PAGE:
A deputy head teacher described Zak Farag as “the most disruptive child I’ve come across in 40 years of teaching”.
It’s just one standout memory in a tumultuous education experience coloured by constant disciplinary action and countless suspensions, and culminating in him dropping out of school at age 15.
When diagnosed with ADHD at 21, he turned his mind – which contrary to his childhood feedback was intelligent and innovative – towards awareness and advocacy for neurodivergent children.
The result was Psyquility, a company developing software to help children with ADHD perform better in school.
Using AI-driven elements to track key markers, its system detects certain cues that indicate inattention and employs interventions that help train the child’s executive functions throughout the day.
One of the key features built into the software is gender neutrality, according to Zak.
“It has been found that ADHD often presents as hyperactivity in boys whereas for girls, it tends to present more as an inattentiveness – zoning out and so on,” he says.
“Because of this, there are systemic issues with girls getting misdiagnosed or going undiagnosed.
“By designing psychological interventions that incorporate aspects of both, and targeting it at so many levels, we think we’ve designed a truly gender-neutral product.”
Though designed to target ADHD, the product could have broader applications such as addressing issues with mood regulation and emotional intelligence. Beyond schools, the software could be adapted to help people in other educational settings and for other cohorts such as senior demographics.
“We want to offer an alternative to stimulant-based medications because a lot of people find them – especially those with amphetamines – unsuitable. For children in particular, long-term use can have a significant impact on the body and brain development,” Zak says.
“It will also help address the issues of affordability and availability. Even with rebates, the average cost per month for things like therapy and medication is $2000, and there’s an average wait of one to two years in Australia. A lot of people in ACT are actually going out of state for therapy.
“We’ve created software founded in evidence-based psychology that is instantly accessible at a fraction of the price.”
Next month Zak and his team at Psyquility will go head-to-head with other local start-ups in a high-intensity pitching competition at the Canberra Innovation Network (CBRIN) 2023 Innovation Showcase. They will be vying for three cash prizes for the best pitch voted by the crowd.
This year’s theme is Shaping Tomorrow Today.
CBRIN CEO Petr Adamek says the purpose of the annual showcase is to demonstrate the breadth, diversity and depth of innovation happening in the ACT.
“People will be coming from all walks of life – students, researchers, innovators who do stuff in their garages, people passionate about their environment and social enterprises,” he says.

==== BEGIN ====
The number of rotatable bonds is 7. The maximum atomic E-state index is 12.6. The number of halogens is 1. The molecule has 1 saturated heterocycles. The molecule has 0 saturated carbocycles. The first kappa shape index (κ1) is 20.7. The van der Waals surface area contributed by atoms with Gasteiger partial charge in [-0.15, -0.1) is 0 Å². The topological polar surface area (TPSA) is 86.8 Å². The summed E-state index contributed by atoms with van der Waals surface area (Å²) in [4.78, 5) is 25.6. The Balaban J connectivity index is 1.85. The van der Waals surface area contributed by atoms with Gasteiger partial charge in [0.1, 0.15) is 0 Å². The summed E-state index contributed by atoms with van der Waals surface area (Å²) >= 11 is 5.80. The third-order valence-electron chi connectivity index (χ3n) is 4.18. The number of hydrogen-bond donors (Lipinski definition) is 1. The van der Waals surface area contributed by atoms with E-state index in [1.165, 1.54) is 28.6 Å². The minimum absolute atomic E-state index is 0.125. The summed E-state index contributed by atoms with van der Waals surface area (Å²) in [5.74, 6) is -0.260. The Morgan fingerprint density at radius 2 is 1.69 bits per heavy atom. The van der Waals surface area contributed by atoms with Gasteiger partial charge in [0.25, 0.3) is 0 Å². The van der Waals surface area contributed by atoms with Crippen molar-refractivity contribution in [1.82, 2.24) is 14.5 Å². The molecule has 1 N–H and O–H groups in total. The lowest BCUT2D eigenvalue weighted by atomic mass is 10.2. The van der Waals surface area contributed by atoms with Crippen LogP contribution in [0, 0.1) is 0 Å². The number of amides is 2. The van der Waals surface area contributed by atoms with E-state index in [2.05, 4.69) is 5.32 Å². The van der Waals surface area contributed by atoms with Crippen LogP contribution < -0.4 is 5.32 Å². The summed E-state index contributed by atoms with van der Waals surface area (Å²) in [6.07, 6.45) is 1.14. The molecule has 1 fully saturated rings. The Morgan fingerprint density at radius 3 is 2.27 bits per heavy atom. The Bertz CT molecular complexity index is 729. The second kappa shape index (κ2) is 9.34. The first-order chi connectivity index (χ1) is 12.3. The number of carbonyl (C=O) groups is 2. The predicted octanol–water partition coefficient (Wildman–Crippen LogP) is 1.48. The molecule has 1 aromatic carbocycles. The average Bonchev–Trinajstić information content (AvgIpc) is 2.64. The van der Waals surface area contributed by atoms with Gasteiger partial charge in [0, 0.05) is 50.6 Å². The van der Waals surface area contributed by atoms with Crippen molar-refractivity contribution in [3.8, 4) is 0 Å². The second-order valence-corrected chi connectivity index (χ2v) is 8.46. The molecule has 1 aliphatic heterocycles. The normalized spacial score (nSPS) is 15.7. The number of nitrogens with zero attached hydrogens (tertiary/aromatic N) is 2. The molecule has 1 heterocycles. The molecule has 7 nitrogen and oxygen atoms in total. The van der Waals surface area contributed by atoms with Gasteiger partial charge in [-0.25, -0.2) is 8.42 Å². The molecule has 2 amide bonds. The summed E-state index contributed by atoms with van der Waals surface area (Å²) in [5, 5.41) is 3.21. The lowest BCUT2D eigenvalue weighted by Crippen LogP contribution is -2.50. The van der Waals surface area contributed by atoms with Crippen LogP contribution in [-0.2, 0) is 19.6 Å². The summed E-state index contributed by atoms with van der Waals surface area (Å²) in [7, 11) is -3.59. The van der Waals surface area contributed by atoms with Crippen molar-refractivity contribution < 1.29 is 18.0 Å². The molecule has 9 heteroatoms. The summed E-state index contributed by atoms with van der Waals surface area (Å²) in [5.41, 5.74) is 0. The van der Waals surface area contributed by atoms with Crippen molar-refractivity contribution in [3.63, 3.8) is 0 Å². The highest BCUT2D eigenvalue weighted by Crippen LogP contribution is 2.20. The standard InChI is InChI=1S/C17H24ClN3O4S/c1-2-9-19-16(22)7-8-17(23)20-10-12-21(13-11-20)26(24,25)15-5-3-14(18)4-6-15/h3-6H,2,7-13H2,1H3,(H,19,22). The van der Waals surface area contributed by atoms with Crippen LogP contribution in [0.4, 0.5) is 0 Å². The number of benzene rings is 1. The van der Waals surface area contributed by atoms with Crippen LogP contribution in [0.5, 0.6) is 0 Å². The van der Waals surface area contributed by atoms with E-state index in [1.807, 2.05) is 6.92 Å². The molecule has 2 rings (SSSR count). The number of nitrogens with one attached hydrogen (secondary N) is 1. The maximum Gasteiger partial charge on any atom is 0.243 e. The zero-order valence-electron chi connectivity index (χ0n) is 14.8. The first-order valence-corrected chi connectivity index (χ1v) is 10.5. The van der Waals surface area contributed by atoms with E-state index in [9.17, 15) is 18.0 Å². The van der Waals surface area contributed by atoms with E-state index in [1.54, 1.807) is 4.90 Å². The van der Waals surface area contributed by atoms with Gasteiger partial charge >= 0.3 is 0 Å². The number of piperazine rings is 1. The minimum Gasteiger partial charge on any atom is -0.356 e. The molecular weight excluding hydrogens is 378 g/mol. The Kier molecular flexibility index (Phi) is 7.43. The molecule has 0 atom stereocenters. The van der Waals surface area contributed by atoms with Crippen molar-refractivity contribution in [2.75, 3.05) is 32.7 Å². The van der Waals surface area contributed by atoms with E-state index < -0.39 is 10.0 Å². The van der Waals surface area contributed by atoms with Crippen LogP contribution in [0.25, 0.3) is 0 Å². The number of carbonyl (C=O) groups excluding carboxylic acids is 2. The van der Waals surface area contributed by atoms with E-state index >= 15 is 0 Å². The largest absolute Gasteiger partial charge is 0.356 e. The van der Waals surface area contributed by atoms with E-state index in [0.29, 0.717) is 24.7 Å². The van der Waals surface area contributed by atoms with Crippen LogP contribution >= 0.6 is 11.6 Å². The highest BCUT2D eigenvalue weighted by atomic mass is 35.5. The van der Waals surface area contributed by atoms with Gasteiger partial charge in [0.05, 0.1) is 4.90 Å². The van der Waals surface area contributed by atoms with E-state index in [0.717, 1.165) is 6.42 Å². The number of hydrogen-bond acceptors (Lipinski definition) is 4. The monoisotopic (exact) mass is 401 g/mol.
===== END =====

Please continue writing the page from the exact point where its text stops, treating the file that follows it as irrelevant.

“There will be businesses from across the spectrum of the start-up journey. Some are advanced and servicing the national industry needs such as cyber security. Others are just in the idea stage.”
The showcase will give attendees a taste of things happening in today’s innovation ecosystem.
These include Fiona Buining’s Urban Farm Accelerator, which looks at how local food systems are organised and how they provide social value and employment for the vulnerable.
Christopher and Max Warren’s “My Green Butler” looks at bringing the latest sustainability practices to the hospitality industry and Teresa Wojcik of “Your Season” will showcase a digital tool to help us find our ideal colour profile for the wardrobe.
Harold Dimpel’s “Rocket Remit” enables those in poor countries to receive money transfers without needing a bank account, so they can help lift their families out of poverty and overcome systemic financial exclusion.
From cyber security to social enterprise, fashion to Defence, the event will be a celebration of people who want to change the world from Canberra through innovation and leveraging the innovation ecosystem. Attendees can immerse themselves in the innovation community, visit stalls and engage hands-on with a range of interactive displays run by real-life innovators.
“Participants can expect to be exposed to stories from people working on the unimaginable. But seeing is believing,” Petr says.
“They’ll be surrounded by highly energised, passionate people working across several disciplines to help shape a better future. It’s about inspiration. By engaging, you can permit yourself to do something out of the box, new, experimental.
“There is a perception that only scientists can be innovators. We want to bust this myth. There is no prescribed way to innovate. Quite simply, innovation starts with you.”
The 2023 Innovation Showcase on Wednesday 6 December from 4 pm to 6 pm is at Thoroughbred Park, 1 Randwick Rd, Lyneham – book here.